Georgi Karakhanyan has been around this block before. In his eight years in MMA, he's seen more than his fair share of undefeated prospects rise up through the ranks, each one garnering hype and expectations within the regional scene, only to wilt under the bright lights the first time an opponent dares to challenge steel with steel.
The cycle is constant, but that's just how it goes in this sport. Sometimes the young eat the old, but just as often the veterans send the youth scurrying back their holes, to lick their wounds and wonder where their grand plan fell apart. It's a crossroads Karakhanyan once again finds himself at, a 26-fight vet taking on undefeated Lance Palmer, he of just seven professional fights, for the inaugural WSOF featherweight strap this Saturday at WSOF 7.
The thing is, in Karakhanyan's eyes, that 7-0 record Palmer carries with him is already misleading enough.
"I thought Jared Downing beat Lance Palmer," Karakhanyan flatly told MMAFighting.com, referring to Palmer's controversial split decision win at RFA 8.
"I watched that fight, I think it was on AXSTV, and I wasn't really impressed with the way he looked."
Palmer's victory over Downing, however contentious it may have been, earned the young Team Alpha Male product the RFA featherweight belt last June, and ultimately, provided Palmer a stepping stone into the immediate title shot he was given for his WSOF debut.
For both fighters, the opportunity to headline WSOF 7 now marks the biggest stage of either man's career. After everything he's seen and done, Karakhanyan isn't worried about being swallowed by the moment. Although when it comes to his opponent, Karakhanyan believes the added spotlight, when combined with the stress of maintaining an unblemished record, may add an extra burden on Palmer.
"I think it comes with experience," Karakhanyan said. "I've fought in Bellator. I've fought in DREAM in front of 37,000 people. All that pressure, you get used to it.
"(When) I was 4-0, and I was like, man, I don't need to wrestle. I don't need to do stuff like that. This is working for me, jiu-jitsu and just stand-up. And then, boom, I lost to a wrestler. That makes you think, okay, I need to learn every aspect of the game. I need to be good at everything. So when I lost, I went and bought some wrestling shoes."
A natural grappler and developing striker, Karakhanyan admits that wrestling will never be one of his main strengths. Nonetheless, he subscribes to the idea of Malcolm Gladwell's 10,000-Hour Rule, which hypothesizes that the basis to success is logging 10,000 hours into a certain objective. In that regard, Karakhanyan is already well past 10,000 hours and well on his way to his next goal, 50,000.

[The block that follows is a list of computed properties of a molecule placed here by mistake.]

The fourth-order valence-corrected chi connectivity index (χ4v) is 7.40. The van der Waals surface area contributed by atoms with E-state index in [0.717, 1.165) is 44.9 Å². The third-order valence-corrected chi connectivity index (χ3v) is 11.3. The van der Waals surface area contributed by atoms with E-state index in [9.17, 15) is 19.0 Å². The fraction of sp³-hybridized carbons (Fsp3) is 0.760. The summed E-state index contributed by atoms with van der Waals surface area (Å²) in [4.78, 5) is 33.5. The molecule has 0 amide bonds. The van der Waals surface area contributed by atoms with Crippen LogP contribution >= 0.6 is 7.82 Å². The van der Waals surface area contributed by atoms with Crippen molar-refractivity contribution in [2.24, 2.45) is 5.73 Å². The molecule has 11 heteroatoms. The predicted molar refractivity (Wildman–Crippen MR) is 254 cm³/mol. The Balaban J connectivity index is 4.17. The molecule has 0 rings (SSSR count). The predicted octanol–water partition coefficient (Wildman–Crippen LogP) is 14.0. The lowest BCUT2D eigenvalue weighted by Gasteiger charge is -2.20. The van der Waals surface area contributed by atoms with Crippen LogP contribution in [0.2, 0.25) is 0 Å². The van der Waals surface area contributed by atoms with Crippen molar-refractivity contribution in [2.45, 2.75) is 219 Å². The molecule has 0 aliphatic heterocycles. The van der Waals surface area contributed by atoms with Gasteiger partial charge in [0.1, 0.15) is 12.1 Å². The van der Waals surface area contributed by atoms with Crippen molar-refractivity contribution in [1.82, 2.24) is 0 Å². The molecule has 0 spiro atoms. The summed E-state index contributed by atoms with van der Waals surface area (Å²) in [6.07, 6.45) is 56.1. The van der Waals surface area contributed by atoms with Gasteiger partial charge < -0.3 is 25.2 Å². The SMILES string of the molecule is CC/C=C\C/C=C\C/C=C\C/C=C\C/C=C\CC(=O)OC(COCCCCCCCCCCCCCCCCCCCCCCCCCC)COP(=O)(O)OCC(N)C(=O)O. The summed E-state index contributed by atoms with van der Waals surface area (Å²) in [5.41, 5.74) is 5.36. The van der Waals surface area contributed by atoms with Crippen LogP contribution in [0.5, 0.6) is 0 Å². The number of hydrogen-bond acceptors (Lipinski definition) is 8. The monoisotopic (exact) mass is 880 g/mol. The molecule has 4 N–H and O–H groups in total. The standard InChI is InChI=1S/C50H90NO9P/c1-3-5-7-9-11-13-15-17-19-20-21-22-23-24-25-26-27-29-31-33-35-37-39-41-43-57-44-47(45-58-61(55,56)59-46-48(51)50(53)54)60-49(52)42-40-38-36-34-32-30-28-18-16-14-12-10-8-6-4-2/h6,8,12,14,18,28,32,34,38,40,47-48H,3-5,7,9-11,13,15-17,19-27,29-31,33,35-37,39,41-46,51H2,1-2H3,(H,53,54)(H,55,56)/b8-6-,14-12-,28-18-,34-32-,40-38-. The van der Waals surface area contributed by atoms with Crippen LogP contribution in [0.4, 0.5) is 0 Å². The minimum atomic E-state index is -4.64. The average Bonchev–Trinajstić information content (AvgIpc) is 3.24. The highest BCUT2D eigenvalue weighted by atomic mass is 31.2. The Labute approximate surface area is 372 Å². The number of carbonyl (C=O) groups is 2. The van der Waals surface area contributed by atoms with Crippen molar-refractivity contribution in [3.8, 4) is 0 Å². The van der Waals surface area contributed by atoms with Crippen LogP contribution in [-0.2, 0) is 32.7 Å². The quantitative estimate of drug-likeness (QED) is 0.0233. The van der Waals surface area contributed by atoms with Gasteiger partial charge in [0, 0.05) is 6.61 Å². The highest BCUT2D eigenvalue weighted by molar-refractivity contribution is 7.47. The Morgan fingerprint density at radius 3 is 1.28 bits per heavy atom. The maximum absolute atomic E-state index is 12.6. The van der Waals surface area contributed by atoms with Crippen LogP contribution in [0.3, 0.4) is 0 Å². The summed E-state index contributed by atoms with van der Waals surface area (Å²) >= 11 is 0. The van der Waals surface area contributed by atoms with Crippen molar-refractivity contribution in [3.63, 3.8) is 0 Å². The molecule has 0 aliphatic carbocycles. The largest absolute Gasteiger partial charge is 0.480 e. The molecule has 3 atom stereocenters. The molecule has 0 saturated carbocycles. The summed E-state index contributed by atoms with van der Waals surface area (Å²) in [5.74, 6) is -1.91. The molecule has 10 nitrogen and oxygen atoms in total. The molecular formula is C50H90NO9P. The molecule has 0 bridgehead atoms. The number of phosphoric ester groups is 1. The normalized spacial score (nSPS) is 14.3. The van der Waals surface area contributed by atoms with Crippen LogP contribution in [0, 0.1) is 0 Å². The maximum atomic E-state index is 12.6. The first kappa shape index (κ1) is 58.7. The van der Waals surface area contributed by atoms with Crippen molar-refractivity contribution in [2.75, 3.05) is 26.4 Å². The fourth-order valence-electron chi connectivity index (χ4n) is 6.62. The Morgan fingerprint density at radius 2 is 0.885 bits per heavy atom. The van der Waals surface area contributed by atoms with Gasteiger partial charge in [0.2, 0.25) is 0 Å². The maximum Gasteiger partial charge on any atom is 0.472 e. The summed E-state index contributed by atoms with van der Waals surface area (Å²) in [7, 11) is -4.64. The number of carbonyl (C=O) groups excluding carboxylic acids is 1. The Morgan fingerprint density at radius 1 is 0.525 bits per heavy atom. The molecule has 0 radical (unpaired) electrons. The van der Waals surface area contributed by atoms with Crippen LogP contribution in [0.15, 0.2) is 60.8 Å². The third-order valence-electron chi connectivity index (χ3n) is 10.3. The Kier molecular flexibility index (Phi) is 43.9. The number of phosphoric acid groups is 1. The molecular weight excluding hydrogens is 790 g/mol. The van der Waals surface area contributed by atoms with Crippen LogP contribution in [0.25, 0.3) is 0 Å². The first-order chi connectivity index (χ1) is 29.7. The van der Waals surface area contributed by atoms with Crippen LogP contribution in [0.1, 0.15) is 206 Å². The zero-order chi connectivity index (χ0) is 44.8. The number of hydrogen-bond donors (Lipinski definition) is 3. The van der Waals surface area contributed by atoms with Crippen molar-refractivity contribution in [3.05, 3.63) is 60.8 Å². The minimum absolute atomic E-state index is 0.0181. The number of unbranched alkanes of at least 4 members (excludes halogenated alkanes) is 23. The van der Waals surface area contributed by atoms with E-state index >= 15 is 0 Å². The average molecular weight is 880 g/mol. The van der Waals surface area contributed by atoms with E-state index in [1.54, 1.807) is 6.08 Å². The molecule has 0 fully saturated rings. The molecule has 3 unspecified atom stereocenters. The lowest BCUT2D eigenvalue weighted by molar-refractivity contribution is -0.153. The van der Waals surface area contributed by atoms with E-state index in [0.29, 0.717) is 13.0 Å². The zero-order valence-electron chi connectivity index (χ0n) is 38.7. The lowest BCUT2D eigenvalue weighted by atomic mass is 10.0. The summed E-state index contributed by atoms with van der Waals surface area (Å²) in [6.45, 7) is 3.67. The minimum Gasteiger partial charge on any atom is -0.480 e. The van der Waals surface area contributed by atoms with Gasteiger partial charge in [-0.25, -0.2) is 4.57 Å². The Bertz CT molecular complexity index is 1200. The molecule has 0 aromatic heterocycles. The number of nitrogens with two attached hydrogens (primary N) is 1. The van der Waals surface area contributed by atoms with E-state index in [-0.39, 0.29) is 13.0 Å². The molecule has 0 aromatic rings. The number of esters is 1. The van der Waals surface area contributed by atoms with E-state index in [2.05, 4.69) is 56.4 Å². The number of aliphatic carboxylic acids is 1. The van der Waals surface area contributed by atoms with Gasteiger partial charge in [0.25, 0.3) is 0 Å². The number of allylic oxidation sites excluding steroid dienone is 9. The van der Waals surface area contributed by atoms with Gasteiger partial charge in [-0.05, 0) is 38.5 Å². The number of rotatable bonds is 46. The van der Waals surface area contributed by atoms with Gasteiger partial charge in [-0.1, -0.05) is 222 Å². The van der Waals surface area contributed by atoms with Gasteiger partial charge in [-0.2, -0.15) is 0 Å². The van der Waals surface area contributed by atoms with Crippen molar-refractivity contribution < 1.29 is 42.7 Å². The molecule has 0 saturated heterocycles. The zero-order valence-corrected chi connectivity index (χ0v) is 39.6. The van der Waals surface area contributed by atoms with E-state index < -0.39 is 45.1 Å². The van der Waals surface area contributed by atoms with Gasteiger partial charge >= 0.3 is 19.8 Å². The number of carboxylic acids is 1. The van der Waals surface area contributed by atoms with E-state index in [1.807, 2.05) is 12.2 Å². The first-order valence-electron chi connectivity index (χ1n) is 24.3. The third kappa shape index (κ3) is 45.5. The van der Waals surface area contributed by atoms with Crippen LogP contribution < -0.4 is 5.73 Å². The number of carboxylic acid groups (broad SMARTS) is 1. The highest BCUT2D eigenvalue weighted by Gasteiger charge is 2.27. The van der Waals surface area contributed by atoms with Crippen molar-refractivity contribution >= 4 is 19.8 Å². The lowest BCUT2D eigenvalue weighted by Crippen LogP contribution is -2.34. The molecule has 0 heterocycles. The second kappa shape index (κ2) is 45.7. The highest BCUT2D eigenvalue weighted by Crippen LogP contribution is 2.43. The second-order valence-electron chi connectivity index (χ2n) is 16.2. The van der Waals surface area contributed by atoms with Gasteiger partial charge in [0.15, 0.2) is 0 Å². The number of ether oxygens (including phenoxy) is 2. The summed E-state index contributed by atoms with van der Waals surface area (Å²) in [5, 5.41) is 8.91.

Though while Karakhanyan's opponent may be short on fighting experience, Palmer is no stranger to competition. The 25-year-old bulldozed through a decorated collegiate wrestling career which saw him become a four-time All American at Ohio State University.
Palmer's accolades, however, can only take him so far in MMA.
"You were not getting punched in the face with those experiences. It was just straight wrestling," Karakhanyan scoffed.
"I don't think he's been into the wars I've been. I don't think he's fought some of the fighters I've fought. And on top of that, getting punched in the face (changes everything). He can think he has experience, but once that door locks, he's going to see me throw and he's going to think, oh f--k, what did I get myself into."
Palmer's NCAA experience has thus far served him well over the course of his young fighting career, yet his wrestling-centric style has led to a dearth of finishes, with over half of Palmer's seven wins coming via the judges -- a fact which Karakhanyan has noticed.
"It shows me that he needs to grow up as a fighter," Karakhanyan said.
"I have more finishes than he has fights. He has to understand that going into MMA with a great wrestling background, yeah, you can these beat guys here and there. But once you run into somebody like me, you're going to be f--ked. He thinks he has more experience just because he wrestled? But he never got punched in the face wrestling. So wait until he tries to take me down and he's getting elbows in his ears."
To make matters more intriguing, Palmer's head coach at Team Alpha Male, former UFC fighter Duane Ludwig, is a former training partner of Karakhanyan's. While Palmer believes Ludwig's presence and knowledge of the Armenian offers an advantage, Karakhanyan isn't so sure.
The last time Karakhanyan trained with Ludwig was in 2009, he says, a time when Karakhanyan was still fresh in the game and figuring out who he was as a fighter. The way he sees it, any insights Palmer may have gleaned from Ludwig would be helpful against a Karakhanyan of a past life, but not the streaking featherweight of today -- the title contender who's won eight straight and finally pieced it all together.
"[Palmer is] probably going to watch my Joe Warren [loss] -- in 2010, which was 20 years ago for MMA -- and he's going to say, Joe Warren took him down, so I'm going to try to go with the same plan and put the pressure on him. But he has no idea what's coming," Karakhanyan said.
"In a perfect world, I'd like to end it with a flying knee or uppercut. But the way I'd really like to give him his first loss is to beat him at his own game, which is his wrestling. MMA wrestling is different. Beat him up all five rounds, then he goes back to his locker room and starts crying.
"Once that door locks, he's going look at me. I'm going to look him in the eyes, and he's going to s--t his f--king pants," Karakhanyan finished. "He's going to say, what the f--k did I just do. Why did I sign the contract?"